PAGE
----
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  • Naume Kalinaki

How to reduce food loss and waste


According to a study conducted by the Food and Agriculture Organisation (FAO) on Global Food Losses and Food Waste, one-third of the food produced globally for human consumption, corresponding to about 1.3 billion tonnes, is lost or wasted each year along the Food Supply Chain (FSC). Each stage of the FSC consists of several operations, both agricultural and industrial, within which different types of losses and waste occur. Understanding the causes and identifying why food is lost and wasted is a key step in improving resource efficiency in the long term. Losses along the FSC generally depend on socioeconomic, biological and/or microbiological, chemical or biochemical, mechanical and/or environmental factors.


In commemorating the third annual International Day of Awareness of Food Loss and Waste with the theme, "Stop food loss and waste. For the people. For the planet.’’ Small-scale farmers under the umbrella of ESAFF Uganda join their voices with the rest of the world, calling for a clear call to action for public and private entities from across the food system and consumers to work together to cut food loss and waste to enhance the efficient use of natural resources, mitigate climate change, and support food security and nutrition.


Throughout the entire global supply chain, there is food loss and waste. Depending on the crop production choices and patterns, infrastructure, marketing and distribution channels, consumer purchasing and food use habits, different countries experience food loss from harvest to consumption. In Uganda, food loss and wastage hit different for smallholder farmers; nutritious food is always lost mainly due to poor post-harvest handling practices and through the absence of adequate and appropriate food infrastructure in harvest and post-harvest systems. For example, during the preparation stages (poor drying leading to unbalanced moisture content), storage, transportation and processing. These losses decrease the amount of food available in the communities and markets hence increasing food prices. Given the enormity of food losses, making profitable investments in reducing losses may be one way to bring down food prices. Producing food requires a lot of agricultural production resources and inputs; these are wasted when food is lost.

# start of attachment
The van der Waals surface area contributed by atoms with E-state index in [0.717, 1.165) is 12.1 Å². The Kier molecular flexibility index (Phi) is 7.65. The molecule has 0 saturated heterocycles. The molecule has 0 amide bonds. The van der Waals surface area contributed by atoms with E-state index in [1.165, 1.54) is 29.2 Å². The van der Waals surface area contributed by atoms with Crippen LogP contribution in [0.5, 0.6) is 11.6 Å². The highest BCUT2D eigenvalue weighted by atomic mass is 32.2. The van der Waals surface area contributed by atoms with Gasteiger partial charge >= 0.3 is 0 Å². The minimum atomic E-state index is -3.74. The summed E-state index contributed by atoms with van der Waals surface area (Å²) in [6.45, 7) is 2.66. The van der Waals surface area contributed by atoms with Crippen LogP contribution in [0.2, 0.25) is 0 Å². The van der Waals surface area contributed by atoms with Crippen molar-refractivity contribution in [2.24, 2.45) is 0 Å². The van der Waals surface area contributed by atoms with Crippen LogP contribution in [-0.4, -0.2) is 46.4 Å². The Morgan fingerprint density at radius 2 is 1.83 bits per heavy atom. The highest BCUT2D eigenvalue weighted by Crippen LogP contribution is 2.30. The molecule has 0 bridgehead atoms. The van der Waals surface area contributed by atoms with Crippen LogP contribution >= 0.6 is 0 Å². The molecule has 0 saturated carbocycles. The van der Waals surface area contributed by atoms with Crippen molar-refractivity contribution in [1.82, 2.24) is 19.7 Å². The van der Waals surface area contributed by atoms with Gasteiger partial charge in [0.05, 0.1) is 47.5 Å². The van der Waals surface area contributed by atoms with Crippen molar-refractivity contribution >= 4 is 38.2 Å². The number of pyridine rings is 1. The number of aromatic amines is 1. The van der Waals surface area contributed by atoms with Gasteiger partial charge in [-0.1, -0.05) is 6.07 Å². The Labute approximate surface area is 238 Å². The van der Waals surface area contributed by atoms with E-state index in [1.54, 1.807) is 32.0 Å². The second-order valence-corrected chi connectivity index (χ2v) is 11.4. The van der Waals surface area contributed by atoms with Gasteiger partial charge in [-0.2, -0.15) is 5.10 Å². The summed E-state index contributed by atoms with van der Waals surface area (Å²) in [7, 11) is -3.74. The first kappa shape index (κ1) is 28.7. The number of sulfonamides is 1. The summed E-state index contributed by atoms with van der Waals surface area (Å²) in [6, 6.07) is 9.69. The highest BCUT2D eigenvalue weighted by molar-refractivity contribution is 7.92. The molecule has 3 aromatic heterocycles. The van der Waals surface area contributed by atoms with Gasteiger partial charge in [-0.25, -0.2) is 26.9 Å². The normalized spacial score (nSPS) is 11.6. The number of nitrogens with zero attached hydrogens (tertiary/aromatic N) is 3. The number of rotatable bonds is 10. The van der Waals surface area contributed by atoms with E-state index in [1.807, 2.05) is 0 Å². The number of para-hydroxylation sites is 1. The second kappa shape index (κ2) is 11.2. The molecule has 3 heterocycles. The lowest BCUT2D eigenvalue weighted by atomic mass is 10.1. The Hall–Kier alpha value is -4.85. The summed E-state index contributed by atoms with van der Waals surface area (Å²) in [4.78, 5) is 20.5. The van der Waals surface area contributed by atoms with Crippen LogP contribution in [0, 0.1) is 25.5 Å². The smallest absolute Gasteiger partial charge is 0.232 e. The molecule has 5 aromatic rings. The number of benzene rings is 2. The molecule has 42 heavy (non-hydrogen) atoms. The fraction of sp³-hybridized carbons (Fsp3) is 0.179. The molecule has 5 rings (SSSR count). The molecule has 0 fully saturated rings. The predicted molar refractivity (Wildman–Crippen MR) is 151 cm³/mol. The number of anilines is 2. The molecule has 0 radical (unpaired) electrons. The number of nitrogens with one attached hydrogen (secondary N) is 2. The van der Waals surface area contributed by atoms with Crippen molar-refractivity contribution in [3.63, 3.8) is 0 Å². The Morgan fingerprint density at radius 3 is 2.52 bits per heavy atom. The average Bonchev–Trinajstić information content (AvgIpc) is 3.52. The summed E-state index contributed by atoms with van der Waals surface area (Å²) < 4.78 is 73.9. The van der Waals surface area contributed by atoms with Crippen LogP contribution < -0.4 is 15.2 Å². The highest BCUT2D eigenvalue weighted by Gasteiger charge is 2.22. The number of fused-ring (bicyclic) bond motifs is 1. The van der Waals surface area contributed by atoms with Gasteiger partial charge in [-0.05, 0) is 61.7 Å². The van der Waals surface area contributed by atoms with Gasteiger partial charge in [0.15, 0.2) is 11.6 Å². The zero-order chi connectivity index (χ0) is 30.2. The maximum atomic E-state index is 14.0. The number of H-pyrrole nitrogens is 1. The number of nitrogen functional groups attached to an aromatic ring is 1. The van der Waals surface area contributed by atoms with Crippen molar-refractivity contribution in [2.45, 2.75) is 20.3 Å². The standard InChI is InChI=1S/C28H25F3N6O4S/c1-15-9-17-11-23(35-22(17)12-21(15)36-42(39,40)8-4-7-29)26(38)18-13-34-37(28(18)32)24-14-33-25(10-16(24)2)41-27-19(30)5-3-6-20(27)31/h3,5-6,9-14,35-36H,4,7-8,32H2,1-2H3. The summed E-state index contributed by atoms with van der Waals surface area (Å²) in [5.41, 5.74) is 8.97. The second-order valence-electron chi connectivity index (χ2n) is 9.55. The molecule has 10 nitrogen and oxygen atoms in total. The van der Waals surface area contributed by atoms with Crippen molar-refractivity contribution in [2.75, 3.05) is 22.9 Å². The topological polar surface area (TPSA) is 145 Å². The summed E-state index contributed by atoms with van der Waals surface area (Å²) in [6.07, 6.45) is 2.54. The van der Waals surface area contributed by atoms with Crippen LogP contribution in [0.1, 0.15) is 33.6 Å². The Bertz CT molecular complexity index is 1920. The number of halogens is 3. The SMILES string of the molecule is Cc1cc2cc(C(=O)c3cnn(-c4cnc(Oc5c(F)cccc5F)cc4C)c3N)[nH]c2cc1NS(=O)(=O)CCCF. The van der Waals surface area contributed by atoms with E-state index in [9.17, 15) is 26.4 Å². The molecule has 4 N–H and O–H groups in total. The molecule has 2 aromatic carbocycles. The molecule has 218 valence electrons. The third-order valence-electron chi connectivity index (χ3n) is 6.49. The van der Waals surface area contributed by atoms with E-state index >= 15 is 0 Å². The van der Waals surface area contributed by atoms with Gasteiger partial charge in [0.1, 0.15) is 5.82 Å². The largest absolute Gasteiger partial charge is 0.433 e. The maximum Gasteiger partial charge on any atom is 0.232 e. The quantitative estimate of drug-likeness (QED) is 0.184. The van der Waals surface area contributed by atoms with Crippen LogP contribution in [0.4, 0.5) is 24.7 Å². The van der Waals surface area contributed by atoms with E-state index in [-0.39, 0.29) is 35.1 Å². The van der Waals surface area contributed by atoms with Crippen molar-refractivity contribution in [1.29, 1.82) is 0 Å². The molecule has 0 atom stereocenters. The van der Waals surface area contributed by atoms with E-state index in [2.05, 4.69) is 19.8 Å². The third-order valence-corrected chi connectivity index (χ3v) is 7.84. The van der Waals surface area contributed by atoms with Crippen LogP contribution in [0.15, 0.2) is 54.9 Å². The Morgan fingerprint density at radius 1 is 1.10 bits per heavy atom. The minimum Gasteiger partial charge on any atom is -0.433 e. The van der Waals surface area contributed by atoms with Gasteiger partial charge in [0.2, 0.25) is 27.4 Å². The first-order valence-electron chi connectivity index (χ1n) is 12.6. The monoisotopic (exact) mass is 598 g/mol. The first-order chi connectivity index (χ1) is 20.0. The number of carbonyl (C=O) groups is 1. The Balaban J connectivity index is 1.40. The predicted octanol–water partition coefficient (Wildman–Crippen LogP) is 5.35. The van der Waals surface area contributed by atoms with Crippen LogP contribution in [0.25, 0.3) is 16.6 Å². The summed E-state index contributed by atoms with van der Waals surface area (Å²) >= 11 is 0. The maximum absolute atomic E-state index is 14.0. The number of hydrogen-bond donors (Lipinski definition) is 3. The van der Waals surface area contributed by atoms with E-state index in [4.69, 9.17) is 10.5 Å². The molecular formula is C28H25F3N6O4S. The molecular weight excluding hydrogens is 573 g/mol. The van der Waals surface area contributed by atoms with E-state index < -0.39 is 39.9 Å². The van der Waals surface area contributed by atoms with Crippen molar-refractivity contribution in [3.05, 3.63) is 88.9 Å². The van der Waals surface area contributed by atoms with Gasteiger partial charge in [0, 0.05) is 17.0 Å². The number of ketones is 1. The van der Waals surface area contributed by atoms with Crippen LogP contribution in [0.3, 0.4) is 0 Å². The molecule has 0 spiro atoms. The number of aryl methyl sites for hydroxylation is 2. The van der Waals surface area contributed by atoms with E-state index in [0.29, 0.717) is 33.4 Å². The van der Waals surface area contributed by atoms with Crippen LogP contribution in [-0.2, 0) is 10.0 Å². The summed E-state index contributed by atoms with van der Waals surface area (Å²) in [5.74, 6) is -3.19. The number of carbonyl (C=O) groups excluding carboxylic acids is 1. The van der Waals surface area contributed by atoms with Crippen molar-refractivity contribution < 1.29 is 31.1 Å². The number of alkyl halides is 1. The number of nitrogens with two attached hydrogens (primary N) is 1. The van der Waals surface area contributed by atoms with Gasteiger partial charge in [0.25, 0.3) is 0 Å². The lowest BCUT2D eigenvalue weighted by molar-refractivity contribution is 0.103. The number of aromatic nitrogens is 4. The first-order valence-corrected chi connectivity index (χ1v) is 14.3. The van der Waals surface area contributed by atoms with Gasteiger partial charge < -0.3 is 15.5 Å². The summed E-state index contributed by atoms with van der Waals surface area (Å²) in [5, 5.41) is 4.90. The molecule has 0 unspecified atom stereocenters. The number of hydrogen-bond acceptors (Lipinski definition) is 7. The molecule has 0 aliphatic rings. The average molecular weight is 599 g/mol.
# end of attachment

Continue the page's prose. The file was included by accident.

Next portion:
Storage, which involves keeping products safe from the time they are produced until they are consumed, is a crucial marketing function. This guarantees a steady flow of products on the market. However, after the harvesting process, especially in terms of storage and transportation, we as small-scale farmers encounter difficulties. Poor quality, pothole-filled rural roads make it difficult to get produce to markets on time. This affects not only us, the producers but also the consumers. Selling off our produce at lower prices is one of the losses we record. Narrates Obuoja Albert, Farmer Field School Facilitator, Golimori FFS, Adjumani district.


FAO estimates that 30-40 percent of total production can be lost before it reaches the market due to problems ranging from improper use of inputs to lack of proper post-harvest resources like storage, processing and transportation facilities. These losses can be as high as 40-50 percent for root crops, fruits and vegetables, 30 percent for cereals and fish, and 20 percent for oilseeds.